GOSEQ: could not find any categories for many genes
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Vivek.b ▴ 100
@vivekb-7661
Last seen 16 months ago
Germany

Hello everyone.
I recently started using GOSEQ for the analysis of RNA-Seq results from DESeq2. I have around 37K total genes with ~3K differentialy expressed. I am using mm9 with ensGene ids to run goseq command. It works fine, however gives me a warning :

For 16675 genes, we could not find any categories. These genes will be excluded.
To force their use, please run with use_genes_without_cat=TRUE (see documentation).
This was the default behavior for version 1.15.1 and earlier.

I would like to know whether excluding these genes has any effect on testing? And whether I should use the use_genes_without_cat=TRUE ​option to avoid this.. 

my R version is : 3.1.3 (2015-03-09), and GOSEQ verison is: goseq_1.16.2

Thanks

goseq mm9 • 1.5k views
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@nadia-davidson-5739
Last seen 2.4 years ago
Australia

Hi,

Ensembl can have a lot of non-coding and other genes for which there's not yet any functional annotation, and I think this is why so many genes are missing a GO category in the database. You still have about 20K genes with a GO annotation to do the analysis, which is fine.

I'd recommend using the default settings, as the use_genes_without_cat=TRUE option is provided mostly so users can reproduce their results from goseq version 1.15.1 and lower. Goseq before version 1.15.2 treated the genes without a GO term as if they had a GO term different from any of the ones being tested. This is not really the correct behaviour since they probably are associated with one of the terms being tested, but we just don't know what term that is. What tends to happen in this case is that the root GO terms come up as significant, which is not really desirable. The default option from 1.15.2 onwards instead ignores the unknown genes altogether and only uses those with GO annotation.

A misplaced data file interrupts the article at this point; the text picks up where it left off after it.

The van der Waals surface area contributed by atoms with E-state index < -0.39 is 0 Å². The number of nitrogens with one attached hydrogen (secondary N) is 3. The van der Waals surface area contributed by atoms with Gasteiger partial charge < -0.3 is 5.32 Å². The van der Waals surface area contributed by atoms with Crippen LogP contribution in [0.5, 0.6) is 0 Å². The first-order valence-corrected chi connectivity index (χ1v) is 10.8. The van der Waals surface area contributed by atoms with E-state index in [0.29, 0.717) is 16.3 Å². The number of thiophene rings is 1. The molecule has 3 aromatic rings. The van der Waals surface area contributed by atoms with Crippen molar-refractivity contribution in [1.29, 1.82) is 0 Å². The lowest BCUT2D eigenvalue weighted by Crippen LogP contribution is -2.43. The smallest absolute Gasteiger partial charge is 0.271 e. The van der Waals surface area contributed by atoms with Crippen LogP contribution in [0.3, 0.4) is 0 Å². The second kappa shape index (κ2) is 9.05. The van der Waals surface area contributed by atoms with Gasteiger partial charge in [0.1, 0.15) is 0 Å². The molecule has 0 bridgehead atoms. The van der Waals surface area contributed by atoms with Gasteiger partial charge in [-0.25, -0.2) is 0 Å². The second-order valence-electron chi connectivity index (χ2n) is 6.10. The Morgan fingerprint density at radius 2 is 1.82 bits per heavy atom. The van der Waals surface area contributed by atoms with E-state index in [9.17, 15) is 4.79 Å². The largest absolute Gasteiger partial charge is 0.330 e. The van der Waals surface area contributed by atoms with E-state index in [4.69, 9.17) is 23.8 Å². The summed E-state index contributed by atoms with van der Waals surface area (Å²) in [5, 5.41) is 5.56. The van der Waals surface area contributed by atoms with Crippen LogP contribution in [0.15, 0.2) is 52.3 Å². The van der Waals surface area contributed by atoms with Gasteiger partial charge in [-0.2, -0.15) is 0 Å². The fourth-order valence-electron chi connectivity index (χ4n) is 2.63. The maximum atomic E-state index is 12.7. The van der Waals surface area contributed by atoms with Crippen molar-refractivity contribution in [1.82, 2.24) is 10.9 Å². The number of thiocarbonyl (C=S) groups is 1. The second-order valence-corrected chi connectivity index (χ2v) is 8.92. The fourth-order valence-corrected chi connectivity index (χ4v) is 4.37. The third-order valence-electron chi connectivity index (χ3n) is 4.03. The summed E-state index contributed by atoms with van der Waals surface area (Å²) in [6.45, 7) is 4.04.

If you're unsure, you can always try both ways and see what happens.

Cheers,

Nadia.

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@gordon-smyth
Last seen 27 minutes ago
WEHI, Melbourne, Australia

Gene Ontology annotation tends to be gene orientated, and there are no more than about 25k genes in the human genome. The ensGene ids represent transcripts rather than genes, and it is not surprising that specific GO annotation does not exist for many of them. Personally, I would consider mapping the Ensembl IDs to gene symbols and redoing the GO analysis with genewise results. However, it is likely that your ensGene list already includes a representative transcript for most genes, so goseq may already be giving you a result similar to what you would get that way.

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Vivek.b ▴ 100
@vivekb-7661
Last seen 16 months ago
Germany

I see.. Thanks for the clarification. 

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